For Further Reading
Executive Dysfunction:

7 Executive Function Deficits Tied to ADHD

Internalized Ableism:

-Tornado of Souls

Nonverbal Communication

  • Nonverbal: not using spoken language
  • Stimming: repetition of physical movements, sounds, or words, or movement of objects

Nonverbal communication is extremely important to anyone with autism, anxiety, or a panic disorder. It can range from texting and writing, to sign language or actual handheld signs. For some nonverbal people, it’s a constant need, and for some, it’s only during anxiety, anger or depression. Though for all, it’s a must.

From personal experience, I know going nonverbal and being forced to verbalize my emotions and what I’m thinking is one of the most anxiety inducing things in the world. With accommodations, I’m able to avoid that anxiety and often calm myself through stimming and calming exercises.

For example, if my fiance and I text, even if we are on call, that’s how he accommodates me. The accommodation allows my brain to not be further over stimulated by me talking and him talking. Sometimes we also just sit there comfortably, or he’ll even read to me if I ask him to.

A big part of nonverbal communication is having preset ideas, boundaries, or organization when the person is verbal or by writing them down.

For children, this is an even bigger issue because as adults and teens we learn to handle our emotions better from years of studying others and practicing, but as a child things are so much more surreal. They can be devastating, even if it’s something that seems as small as a routine change. Having open communication and various ways of communicating can change a whole child’s perspective of themselves and their going nonverbal. It can make it much easier to cope with and easier to help them get through.

For teenagers and adults, it can be extremely frustrating still because many non-autistic or allistic people have the idea that autism only affects children, so often we are called immature or told that we’re old enough to use our words, which can make the anxiety or anger worse that we’re already experiencing. The same goes for us as does children: accommodations = less stress = quicker coordinating and resolving.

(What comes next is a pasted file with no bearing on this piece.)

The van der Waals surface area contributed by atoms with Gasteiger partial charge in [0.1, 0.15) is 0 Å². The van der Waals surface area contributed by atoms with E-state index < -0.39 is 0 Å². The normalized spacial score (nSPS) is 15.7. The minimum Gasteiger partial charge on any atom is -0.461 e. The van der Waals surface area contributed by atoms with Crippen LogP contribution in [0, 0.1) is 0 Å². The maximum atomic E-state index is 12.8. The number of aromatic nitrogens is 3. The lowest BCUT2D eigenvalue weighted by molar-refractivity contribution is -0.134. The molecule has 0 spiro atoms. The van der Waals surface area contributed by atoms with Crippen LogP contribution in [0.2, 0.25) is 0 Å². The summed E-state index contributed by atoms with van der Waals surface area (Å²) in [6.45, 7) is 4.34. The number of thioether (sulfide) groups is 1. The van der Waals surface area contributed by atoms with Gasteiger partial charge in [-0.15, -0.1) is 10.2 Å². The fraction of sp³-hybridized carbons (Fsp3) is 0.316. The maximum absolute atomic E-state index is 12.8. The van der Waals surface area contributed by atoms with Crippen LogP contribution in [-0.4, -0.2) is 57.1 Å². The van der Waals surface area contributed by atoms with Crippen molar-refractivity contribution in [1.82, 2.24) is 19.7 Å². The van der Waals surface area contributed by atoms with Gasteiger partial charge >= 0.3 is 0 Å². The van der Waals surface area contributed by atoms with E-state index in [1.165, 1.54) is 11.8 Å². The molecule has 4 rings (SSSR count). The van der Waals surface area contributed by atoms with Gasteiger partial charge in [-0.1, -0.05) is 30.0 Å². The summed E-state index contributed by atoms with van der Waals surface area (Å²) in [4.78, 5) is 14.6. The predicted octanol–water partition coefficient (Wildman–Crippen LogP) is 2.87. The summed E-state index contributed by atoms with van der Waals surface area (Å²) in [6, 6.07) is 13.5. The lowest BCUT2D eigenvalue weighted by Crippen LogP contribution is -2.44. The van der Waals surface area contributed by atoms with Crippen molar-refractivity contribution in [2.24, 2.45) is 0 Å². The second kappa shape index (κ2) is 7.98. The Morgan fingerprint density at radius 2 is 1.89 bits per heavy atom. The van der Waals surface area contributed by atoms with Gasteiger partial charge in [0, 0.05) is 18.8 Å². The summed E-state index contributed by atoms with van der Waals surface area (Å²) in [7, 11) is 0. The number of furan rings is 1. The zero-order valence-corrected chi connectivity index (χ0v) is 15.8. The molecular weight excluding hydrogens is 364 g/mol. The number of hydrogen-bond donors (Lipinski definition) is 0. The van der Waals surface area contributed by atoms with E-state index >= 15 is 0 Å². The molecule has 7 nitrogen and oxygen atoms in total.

Here are some ways you can help your nonverbal friend!

  • Ask them what they need!
    • Asking them and offering them a notepad and pen can be the most helpful thing you can do!
  • Offer them things
    • Offer them water, a blanket, their stim things, any comfort objects, etc. Anything that you know makes them feel better!
  • Only ask yes and no questions
    • This is so they can nod and shake their head. The first thing you should ask is “Are you nonverbal?” and then “Is it okay for me to talk?” Often times, being forced to listen to others speak can be overwhelming as well!
  • Realize that we are likely frustrated with ourselves and getting angry only hurts us.
    • I often get angry with myself about being unable to talk, and when someone gets angry at me, it makes me feel stupid and like a bother.
  • Do not treat us like we aren’t there/can’t hear. We can.
    • Often we get treated like we’re not actually present, when most of us can hear everything you’re saying and see everything you’re doing. It can be very hurtful to have a loved one and/or caregiver talk disrespectfully about us when we’re struggling the most.

So to recap, going nonverbal is a big part of many anxiety disorders and autism. It can be very stressful for the nonverbal person, regardless of age or reason. Having pre-organized forms of communication that don’t require talking is the best way you can help your nonverbal loved one!


I’m Not Your Good Minority: On Unconditional Acceptance

“Hear me out now

You’re gonna listen to me like it or not, right now”